We Out Here Festival - Cambridgeshire
(written by Maya Gough)
Photos by Georgia Fitzgerald ︎ @fitzgeorgia
As a big fan of Gilles Peterson’s radio station ‘Worldwide FM’ and himself as a DJ; I was filled with excitement back in January when he announced the curation of his new festival ‘We Out Here.’ With the line-up including several live acts such as: Yazmin Lacey, Kokoroko, Laura Misch and DJ sets from Nui Guinea, Theo Parrish, and HAAi; I knew that this festival was going to be right up my street.
On arrival to the festival site, which was Abbots Ripton in Cambridgeshire, it was all fresh-faced to me like any other new festival; a completely new surrounding to explore for the next few days. Whereas for many others, a feeling of nostalgia, as they recalled their teenage years raving at the popular Secret Garden Party, which closed down in 2017.
By the time camp was set up; the evening was brewing. So we decided to head towards ‘The Woodland,’ to catch Matthew Herbet playing at 9pm. As we walked up the gradual hill towards the forest; a tangy orange sky stretched across the festival site; what a lovely introduction to the festival.
Picture of sunset can be seen below:
After acknowledging the beautiful sunset, we then headed into ‘The Woodland.’ As we navigated through, we came across a cute treehouse. As we walked up, there was a clear viewpoint of the ‘We Out Here’ sign, which was noticeably positioned for that purpose.
See pictures below:
We then headed deeper into the woods to find Matthew Herbet creating some happy vibes by playing remixes of classic tunes such as ‘Sing It Back’ by Moloko and ‘Show Me Love’ by Robin S. Gilles also made a short appearance during the set, stamping his mark, by exclaiming that this weekend was about ‘love + peace + unity.’ This was a tagline that was mentioned throughout the festival to remind those of what the festival was about.
Subsequently, we then headed towards ‘Rhythm Corner’ which was on the opposite side of the festival. This was definitely my favourite stage as it was a drop-down stage, I don’t know why but there is something about a drop-down stage that makes me excited! Another reason why I liked this stage, was the impeccable view of the moon. It was positioned so perfectly in line; it almost felt like we were being bewitched by the beautiful groovy tunes that Nu Guinea was playing. Later on, there was also more music from several DJs, such as the likes of Bradley Zero and Mike Dunn to see the night out.
As well as in the evening, there were plenty of DJs and live acts in the day to keep your ears musically fed. There were also other activities available in the day such as: several talks, a cinema tent, yoga and meditation. Unfortunately, due to continuous rain on the Friday, it almost felt like there wasn’t enough sheltered activities. This is an area that the festival organisers should definitely improve on for contingency.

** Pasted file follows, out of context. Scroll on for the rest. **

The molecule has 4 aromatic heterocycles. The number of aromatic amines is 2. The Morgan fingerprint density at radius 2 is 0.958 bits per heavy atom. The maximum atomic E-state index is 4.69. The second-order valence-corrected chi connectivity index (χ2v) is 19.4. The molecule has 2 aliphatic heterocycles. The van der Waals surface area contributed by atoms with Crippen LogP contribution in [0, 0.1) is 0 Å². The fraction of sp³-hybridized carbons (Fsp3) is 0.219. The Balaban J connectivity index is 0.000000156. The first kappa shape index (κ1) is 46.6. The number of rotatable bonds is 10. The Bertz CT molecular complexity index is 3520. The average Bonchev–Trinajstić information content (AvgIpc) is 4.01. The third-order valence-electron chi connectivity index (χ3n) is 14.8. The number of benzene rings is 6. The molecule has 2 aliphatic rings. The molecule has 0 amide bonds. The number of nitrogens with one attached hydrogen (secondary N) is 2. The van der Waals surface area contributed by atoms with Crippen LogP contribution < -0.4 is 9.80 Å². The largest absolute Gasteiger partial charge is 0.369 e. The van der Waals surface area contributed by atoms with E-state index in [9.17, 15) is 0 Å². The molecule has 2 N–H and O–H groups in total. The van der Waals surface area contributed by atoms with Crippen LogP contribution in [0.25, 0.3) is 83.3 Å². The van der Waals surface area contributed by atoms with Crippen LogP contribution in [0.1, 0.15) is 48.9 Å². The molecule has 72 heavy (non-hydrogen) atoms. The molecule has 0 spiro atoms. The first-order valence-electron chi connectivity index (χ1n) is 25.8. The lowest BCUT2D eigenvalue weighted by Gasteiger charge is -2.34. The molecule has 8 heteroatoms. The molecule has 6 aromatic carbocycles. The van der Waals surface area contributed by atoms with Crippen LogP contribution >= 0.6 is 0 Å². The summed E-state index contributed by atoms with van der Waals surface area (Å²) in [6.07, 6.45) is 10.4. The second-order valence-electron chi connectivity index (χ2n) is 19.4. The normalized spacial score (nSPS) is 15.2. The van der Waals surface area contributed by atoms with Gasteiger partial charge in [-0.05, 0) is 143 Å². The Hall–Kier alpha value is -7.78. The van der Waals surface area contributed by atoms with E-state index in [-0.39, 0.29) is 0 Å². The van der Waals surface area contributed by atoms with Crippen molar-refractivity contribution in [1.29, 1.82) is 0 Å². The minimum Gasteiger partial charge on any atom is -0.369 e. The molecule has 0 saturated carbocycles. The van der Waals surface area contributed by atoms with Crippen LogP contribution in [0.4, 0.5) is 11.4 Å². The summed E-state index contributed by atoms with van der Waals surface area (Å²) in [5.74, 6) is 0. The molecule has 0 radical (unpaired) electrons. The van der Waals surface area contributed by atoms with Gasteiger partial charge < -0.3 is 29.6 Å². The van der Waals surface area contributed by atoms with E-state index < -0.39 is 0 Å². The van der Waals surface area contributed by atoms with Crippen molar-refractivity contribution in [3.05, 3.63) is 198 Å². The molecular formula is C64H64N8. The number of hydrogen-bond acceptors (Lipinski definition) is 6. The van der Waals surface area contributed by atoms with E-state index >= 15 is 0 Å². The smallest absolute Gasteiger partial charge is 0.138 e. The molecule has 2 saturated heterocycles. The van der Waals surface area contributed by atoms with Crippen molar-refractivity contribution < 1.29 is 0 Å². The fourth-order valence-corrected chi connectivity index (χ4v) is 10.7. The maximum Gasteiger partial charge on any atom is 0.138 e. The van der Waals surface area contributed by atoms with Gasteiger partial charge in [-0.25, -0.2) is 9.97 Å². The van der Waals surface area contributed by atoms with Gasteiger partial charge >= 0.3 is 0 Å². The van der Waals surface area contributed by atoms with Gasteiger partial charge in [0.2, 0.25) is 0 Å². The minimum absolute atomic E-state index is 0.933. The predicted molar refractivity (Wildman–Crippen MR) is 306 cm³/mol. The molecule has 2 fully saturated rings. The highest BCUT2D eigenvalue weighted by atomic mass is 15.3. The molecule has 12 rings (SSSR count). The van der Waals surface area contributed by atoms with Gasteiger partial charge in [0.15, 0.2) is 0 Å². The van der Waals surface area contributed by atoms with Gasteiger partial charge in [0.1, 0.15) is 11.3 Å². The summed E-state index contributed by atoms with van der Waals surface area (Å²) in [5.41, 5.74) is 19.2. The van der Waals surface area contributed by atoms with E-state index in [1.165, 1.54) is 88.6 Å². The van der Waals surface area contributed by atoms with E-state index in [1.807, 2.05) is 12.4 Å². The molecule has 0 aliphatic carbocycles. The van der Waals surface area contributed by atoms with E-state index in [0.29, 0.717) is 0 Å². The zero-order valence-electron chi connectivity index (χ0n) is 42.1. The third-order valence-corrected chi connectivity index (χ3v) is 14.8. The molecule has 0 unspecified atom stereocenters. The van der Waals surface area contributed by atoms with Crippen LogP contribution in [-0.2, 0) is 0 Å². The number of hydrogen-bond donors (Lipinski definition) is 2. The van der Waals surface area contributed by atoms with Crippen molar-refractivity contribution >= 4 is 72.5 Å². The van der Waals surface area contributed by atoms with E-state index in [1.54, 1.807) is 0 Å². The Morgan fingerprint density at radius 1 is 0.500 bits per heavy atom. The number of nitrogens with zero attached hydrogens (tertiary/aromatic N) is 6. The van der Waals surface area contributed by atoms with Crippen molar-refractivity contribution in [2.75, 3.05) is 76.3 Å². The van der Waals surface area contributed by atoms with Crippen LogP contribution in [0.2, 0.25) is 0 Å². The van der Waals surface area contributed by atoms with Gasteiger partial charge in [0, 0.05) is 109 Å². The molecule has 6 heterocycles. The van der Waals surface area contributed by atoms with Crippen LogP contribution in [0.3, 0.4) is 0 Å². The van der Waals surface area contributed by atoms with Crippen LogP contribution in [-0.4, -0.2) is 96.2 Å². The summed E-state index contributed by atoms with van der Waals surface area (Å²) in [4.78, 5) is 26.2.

Picture : The Klarna Smooth Sanctury
However, a major turn on about this festival, was the amount of upcoming talent that was on the line-up. On the friday, I saw a young talented hip-hop group from Birmingham, called Ayy. I was extremely impressed with the way that this young group engaged with the audience, making cheeky jokes inbetween songs, and even during their songs, which I could see put a smile on the audiences face, which I thought was maybe lost due to the unfortunate weather. It was definitely refreshing to see talented artists and groups such as Ayy, getting the opportunity to play on the big stage. This is an attribute that I certainly respect about Gilles – his willingness to help others, and quite frankly his love for music.
Act : Skinny Pelembe playing on the ‘Lush Life’ stage.
Act: Moses Body Exodus playing on the Main Stage.
Overall, I had a great few days, despite the awful weather on the friday, which was undoubtedly uncontrolllable. I really enjoyed the whole atmosphere and vibe of the event - it seemed that people geniuenly respected the whole ‘love+peace+unity’ tagline. No-one ever seemed off their face (I’m not necessarily saying this is a bad thing) but people were actually there to enjoy the musical talent that was being provided. It was also a very family-oriented festival, with several children running around in the day and a few DJs who brought their family along, which I actually really liked as I think it contributed greatly to the friendly, and relaxed vibe of the festival. So if you’re looking for more of a chilled-out festival with you’re friends, after a big heavy weekend at Gottwood or Houghton, but still looking to have a good time, ‘We Out Here’ would be a good choice.
Also, if you’re a Jazz fan, this is a festival for you. As a fellow modern Jazz fan myself, I can affirm that you’re spoilt for choice when it comes to the vast amount of talented Jazz bands to see! For those who are not, there are also several other live acts and music that will cater to you.
However, I do believe the festival was too big for what it was. I understand that Gilles maybe has a big vision for ‘We Out Here,’ but for the amount of people who attended, and the type of acts who played, I think a smaller, more intimate location would have been more suitable. Yet, this is my personal preference, whereas for many others who attended, they may not feel the same way. Despite this, I do think this festival has great potential, and I can see myself attending ‘We Out Here’ again.
Tickets for 2020 are already available now :